I am so glad that God has given me relative strengths. I am better at spending my spare time reading than I am at playing video games (I’m quite bad at anything that doesn’t involve dancing). I am better at singing music than I am at writing it. This is only the case because God has been so gracious as to give me skills in these areas. They certainly contribute to my personality, but they do not define me at my core. The God who loves me more than any human being, including myself, has defined me. He has called me His. Everything I am needs to be built on that foundation. He’s not going anywhere, so there is nothing left for you to take away.

I’m praying that God will use whatever He gives me, whether it be a love of learning, a love of people, or a skill in any area, and that He will use it for His eternal glory, not my fading glory. I also ever so tentatively lift up my crumbly definitions of myself and ask that He would replace them with His perfect one that opens me up to so much more.

“Now to Him who is able to do far more abundantly than all that we ask or think,” even regarding my schoolwork, my relationships, and my sub-par very best in everything, “according to the power at work within us, to Him be glory in the church and in Christ Jesus throughout all generations, forever and ever. Amen.” (Ephesians 3:20-21, emphasis added.)

If Not, It’s Useless. IF.

I would be remiss if I just let Easter slip on by without saying a word about it. As I have written before, the precious day that we celebrated last Sunday is one of the biggest in terms of importance to the Christian faith. I think Paul breaks down the importance of Christ not only coming and dying for us, but also being raised again in 1 Corinthians 15, where he says (emphasis added):

And if Christ has not been raised, then our preaching is in vain and your faith is in vain. We are even found to be misrepresenting God, because we testified about God that he raised Christ, whom he did not raise if it is true that the dead are not raised. For if the dead are not raised, not even Christ has been raised. And if Christ has not been raised, your faith is futile and you are still in your sins. Then those also who have fallen asleep in Christ have perished. If in Christ we have hope in this life only, we are of all people most to be pitied.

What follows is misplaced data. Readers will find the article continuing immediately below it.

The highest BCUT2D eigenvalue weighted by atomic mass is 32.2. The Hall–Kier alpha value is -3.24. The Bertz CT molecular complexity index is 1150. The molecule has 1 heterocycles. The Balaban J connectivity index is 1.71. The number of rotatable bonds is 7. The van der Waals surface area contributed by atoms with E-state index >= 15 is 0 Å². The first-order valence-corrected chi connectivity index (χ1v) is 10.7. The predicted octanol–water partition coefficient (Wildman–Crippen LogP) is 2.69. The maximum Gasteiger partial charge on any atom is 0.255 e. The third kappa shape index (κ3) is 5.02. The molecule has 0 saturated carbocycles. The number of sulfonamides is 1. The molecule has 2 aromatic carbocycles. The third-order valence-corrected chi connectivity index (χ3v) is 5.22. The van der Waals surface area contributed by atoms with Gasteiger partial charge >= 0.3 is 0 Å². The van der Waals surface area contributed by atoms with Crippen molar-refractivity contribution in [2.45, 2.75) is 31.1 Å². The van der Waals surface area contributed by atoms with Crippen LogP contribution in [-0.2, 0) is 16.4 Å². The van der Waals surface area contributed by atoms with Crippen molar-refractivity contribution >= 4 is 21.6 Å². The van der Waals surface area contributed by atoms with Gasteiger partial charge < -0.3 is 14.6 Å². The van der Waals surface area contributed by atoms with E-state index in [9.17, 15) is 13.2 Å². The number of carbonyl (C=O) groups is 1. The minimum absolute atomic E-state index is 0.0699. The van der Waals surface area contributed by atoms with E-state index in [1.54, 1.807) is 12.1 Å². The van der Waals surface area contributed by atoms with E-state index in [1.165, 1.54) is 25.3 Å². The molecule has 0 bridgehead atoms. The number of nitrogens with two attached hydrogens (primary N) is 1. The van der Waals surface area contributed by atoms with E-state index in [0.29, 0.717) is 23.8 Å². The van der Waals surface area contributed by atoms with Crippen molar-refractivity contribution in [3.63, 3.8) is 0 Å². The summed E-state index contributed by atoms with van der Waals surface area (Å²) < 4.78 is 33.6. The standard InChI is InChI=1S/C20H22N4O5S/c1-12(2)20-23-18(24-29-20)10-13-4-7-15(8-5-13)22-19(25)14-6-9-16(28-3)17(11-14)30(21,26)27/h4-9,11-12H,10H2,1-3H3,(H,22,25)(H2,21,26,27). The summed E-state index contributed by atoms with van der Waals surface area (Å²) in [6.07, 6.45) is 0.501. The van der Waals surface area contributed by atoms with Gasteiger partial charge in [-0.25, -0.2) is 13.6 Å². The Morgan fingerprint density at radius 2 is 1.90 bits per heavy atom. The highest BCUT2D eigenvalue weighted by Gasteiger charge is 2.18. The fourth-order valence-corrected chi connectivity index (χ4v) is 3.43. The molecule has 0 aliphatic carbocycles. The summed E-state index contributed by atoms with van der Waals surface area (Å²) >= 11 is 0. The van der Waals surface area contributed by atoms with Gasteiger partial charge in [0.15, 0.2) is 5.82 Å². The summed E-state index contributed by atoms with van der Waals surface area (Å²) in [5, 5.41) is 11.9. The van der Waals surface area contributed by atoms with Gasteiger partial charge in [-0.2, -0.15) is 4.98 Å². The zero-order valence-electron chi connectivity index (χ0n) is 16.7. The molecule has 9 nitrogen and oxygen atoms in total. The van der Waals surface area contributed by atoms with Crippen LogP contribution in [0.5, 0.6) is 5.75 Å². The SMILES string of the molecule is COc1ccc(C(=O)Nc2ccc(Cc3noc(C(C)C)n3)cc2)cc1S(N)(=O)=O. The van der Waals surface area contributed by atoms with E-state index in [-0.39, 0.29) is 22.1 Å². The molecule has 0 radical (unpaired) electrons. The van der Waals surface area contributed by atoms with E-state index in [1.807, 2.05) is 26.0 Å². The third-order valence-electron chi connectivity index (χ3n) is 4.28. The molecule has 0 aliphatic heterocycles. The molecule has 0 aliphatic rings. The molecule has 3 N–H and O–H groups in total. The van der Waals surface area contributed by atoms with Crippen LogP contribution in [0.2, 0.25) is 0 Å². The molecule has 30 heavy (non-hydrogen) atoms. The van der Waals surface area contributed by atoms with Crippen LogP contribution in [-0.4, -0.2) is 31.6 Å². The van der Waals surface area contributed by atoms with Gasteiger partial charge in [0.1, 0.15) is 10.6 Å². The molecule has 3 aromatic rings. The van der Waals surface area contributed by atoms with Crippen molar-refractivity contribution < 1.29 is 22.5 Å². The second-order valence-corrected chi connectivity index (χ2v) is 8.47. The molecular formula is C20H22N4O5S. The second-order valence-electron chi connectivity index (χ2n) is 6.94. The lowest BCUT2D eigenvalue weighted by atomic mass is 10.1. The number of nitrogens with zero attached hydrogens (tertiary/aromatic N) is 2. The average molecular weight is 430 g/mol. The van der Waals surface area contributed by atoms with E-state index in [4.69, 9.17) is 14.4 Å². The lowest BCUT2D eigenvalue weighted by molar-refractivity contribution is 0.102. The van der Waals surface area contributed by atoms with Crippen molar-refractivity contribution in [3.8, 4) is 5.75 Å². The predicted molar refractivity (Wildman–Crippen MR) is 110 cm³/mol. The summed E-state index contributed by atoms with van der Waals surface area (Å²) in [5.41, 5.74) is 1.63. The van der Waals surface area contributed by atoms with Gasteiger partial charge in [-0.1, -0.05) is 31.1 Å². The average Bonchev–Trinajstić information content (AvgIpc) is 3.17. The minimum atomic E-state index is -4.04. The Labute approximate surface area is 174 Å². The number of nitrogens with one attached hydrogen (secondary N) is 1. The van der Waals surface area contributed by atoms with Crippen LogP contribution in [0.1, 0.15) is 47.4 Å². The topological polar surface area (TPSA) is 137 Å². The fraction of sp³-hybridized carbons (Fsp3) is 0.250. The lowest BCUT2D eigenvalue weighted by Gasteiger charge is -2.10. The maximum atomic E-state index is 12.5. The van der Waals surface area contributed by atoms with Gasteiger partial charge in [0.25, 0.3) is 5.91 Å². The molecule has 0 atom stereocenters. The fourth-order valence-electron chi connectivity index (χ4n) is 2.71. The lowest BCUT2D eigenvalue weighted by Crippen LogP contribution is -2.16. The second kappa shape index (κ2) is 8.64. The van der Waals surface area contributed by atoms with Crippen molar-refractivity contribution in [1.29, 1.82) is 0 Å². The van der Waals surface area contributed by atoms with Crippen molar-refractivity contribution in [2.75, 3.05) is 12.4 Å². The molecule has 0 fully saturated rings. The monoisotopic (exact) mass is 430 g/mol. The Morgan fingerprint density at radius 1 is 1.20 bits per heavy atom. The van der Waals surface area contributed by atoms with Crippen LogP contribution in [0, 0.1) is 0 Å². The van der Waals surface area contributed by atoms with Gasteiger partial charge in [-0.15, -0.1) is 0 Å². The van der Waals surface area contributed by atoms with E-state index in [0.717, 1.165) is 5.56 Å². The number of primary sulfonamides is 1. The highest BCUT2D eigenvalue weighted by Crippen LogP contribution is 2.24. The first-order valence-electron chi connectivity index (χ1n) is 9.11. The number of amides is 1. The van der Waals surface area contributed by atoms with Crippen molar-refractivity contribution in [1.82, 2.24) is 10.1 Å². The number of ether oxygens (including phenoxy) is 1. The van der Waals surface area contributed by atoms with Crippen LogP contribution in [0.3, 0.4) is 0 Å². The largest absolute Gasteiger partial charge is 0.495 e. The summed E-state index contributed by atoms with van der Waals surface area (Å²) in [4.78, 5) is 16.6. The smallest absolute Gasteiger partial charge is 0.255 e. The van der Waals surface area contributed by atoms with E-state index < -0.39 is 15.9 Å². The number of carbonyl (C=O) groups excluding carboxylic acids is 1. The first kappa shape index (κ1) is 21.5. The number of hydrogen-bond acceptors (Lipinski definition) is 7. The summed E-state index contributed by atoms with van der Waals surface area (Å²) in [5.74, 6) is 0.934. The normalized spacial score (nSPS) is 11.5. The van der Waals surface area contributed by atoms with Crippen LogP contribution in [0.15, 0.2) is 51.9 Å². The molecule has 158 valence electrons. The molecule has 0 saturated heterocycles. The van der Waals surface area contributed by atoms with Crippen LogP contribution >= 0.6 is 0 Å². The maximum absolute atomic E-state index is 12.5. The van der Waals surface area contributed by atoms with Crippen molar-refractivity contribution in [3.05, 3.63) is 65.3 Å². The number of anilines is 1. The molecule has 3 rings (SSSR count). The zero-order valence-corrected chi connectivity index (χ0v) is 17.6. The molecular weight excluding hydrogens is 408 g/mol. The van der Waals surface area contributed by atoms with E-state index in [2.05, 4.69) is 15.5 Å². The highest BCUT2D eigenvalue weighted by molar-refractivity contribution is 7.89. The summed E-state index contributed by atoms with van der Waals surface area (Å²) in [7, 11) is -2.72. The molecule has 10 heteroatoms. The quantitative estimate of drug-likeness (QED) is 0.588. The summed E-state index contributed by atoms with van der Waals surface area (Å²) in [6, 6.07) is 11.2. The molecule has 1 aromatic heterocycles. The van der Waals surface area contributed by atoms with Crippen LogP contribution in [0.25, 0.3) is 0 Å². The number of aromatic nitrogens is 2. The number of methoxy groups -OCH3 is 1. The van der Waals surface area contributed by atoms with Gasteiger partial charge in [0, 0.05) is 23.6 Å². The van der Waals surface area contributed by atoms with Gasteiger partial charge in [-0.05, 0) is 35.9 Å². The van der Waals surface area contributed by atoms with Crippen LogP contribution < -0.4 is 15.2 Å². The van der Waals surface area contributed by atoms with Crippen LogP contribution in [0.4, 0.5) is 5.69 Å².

“But in fact Christ has been raised from the dead, the firstfruits of those who have fallen asleep. For as by a man came death, by a man has come also the resurrection of the dead.”

I’ve included the English Standard Version here, but the New International Version hits even harder in the first sentence: “If Christ has not been raised, our preaching is useless and so is your faith.” Talk about taking the focus off of me. Without Christ having raised from the dead, becoming the Victor over death and showing His power, my faith is nothing, and the hope of the goal that I am constantly talking about pressing on toward is nothing. So Hallelujah! He is risen!!

Too often I forget, or fail to live out, how big of a deal this is. I am challenged by these words in Hebrews 2:3-4: “How shall we escape if we ignore so great a salvation? This salvation, which was first announced but he Lord, was confirmed to us by those who heard Him. God also testified to it by signs, wonders, and various miracles, and by gifts of the Holy Spirit distributed according to His will.”

So basically, this is truth. This is life-changing, life-saving  truth. And I am richly blessed just to know it. How much more blessed will I be, and will God be glorified, when I acknowledge His truths in more than just my head?

To read more about Easter and how it’s absolutely a big deal, you can read last year’s blog post here. And for the whole story of the Gospel (the good news), see the Bible! =) But you can also check out a much-abridged version here.

Psalm 73